A new startup promising craft brewers the ability to lower operating expenses by helping their companies gain access to discounted raw materials and valuable industry information is preparing to launch this fall.
Called the Independent Brewers Alliance (IBA), the purchasing cooperative believes it can save small brewers money on necessities like bottles, cans, hops and malt by negotiating rebates and bulk buy discounts with supplier companies.
According to its website, the company also believes it can save breweries money on “operational expenses such as freight, energy and credit cards,” and “improve member operations by sharing industry information and best practices in areas such as human resources, technology and legal compliance.”
It plans to officially incorporate this month and begin signing up members as early as July, a spokesperson told Brewbound.
Joe Fisher, one of the individuals tapped to help launch the project, said IBA has already met with over 25 brewers, many on the Brewers Association’s top 100 largest craft brewers list, who have expressed significant interest in assembling or joining a “craft brewing purchasing force” that would leverage its group buying power and strike better deals with suppliers.
“Right now, there is a lot of consolidation within craft,” Fisher said. “Everyone sees the landscape changing and there is a general awareness that things are getting more competitive. If you don’t want to merge or sell and you want to remain independent, a purchasing alliance gives yourself the strength and resources of a much larger company.”
IBA members would own a majority of entity, Fisher said, and participate in rebates that would be redistributed to members based on size and purchasing behavior.
Fisher compared the group to Ace Hardware, a retailer cooperative with more than 4,500 locations that purchase merchandise in bulk, at the lowest possible price, in order to save money. That model, Fisher explained, enables smaller Ace Hardware outfits to compete with larger big box stores like Home Depot.
The pitch to brewers? IBA believes that continued consolidation and increasing competition within beer will make it more difficult more small and mid-size players to secure favorable terms with suppliers. As a collective group, smaller players could strengthen their individual businesses by banding together on discounted purchasing agreements and sharing best practices.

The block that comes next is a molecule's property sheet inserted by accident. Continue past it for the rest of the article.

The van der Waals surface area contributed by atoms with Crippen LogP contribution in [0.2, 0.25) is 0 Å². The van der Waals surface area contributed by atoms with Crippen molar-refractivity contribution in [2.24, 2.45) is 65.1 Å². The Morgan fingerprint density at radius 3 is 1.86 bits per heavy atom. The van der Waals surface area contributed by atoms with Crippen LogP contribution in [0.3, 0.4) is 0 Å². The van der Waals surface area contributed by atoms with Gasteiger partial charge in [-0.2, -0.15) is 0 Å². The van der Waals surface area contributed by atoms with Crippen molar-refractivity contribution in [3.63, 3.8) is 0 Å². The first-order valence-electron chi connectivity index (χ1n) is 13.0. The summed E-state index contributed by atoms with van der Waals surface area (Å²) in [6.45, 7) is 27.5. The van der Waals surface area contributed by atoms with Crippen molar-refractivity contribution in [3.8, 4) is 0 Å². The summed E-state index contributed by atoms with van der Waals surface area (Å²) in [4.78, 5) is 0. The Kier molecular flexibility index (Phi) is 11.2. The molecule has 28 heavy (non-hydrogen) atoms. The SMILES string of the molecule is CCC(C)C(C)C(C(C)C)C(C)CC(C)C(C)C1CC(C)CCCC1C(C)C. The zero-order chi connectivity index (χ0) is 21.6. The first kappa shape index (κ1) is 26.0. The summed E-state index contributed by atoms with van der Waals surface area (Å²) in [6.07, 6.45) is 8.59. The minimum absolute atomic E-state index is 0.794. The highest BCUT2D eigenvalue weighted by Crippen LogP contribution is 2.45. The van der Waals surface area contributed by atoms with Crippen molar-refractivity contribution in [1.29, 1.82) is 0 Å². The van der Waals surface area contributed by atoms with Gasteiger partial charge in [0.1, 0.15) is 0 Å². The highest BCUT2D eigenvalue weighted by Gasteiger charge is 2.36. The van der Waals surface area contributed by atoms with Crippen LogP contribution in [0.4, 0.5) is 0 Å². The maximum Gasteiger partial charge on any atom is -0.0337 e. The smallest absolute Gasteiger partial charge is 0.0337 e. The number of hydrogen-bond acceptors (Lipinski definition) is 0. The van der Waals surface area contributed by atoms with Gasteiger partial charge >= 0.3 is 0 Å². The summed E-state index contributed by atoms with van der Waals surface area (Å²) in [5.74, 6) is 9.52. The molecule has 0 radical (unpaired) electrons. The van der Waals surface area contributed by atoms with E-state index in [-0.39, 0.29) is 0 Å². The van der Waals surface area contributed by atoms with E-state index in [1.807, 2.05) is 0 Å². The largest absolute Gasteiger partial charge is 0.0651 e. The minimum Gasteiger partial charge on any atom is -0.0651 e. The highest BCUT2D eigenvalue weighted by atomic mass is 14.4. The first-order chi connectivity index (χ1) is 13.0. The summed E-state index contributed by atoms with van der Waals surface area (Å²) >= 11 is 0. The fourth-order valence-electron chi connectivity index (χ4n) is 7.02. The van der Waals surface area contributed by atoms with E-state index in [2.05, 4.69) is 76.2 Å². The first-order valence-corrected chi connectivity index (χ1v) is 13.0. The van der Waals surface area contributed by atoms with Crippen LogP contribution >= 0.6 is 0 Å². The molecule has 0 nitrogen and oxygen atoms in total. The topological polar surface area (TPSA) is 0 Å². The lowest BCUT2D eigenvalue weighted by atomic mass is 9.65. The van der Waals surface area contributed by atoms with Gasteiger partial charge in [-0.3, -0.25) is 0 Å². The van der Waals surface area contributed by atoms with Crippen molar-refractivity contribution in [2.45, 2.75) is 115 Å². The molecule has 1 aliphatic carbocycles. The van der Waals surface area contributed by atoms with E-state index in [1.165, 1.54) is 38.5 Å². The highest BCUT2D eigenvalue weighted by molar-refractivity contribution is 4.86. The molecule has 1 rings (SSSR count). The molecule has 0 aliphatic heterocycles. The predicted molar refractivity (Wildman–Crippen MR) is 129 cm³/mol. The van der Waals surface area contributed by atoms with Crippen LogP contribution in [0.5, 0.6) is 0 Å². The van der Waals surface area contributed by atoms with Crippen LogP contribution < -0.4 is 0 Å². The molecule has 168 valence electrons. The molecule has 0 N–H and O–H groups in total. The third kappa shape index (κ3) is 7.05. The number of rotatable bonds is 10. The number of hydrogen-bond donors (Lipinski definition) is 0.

A brewer’s membership in IBA would remain invisible to consumers and the group would not take an equity stake in its member beer companies. Members would also not be obligated to participate in group buying programs.
But there’s a hurdle in place: in order to achieve the kind of group buying power that would open the door to better contracts, IBA must first get membership commitments from a collection of craft brewers making at least 250,000 combined barrels, Fisher said.
And for the IBA to really see the best results, Fisher said, it would need to become one of the “largest purchasing forces in craft brewing.” That means bringing “well above” one million barrels of purchasing power to the table, he added.
IBA is currently recruiting potential brewery members and looking to hire a full-time executive director with “a broad network of strong relationships within the industry.” It also plans to hire member relations and supplier purchasing staff, Fisher said.
Although IBA is still finalizing its corporate structure, Fisher said those positions would likely be funded through a combination of recurring annual membership fees, which have not been determined, and member brewery stock purchases.
The soon-to-form company was co-founded by Greg Brodsky, an active group purchasing strategist and son of Howard Brodsky — a known champion of cooperative business models and an inductee into the Cooperative Hall of Fame (yes, it’s real). Three other silent partners are also involved in the venture.
The company hopes to eventually convince at least 500 individual craft breweries each making at least 5,000 barrels annually to join the group, Fisher said.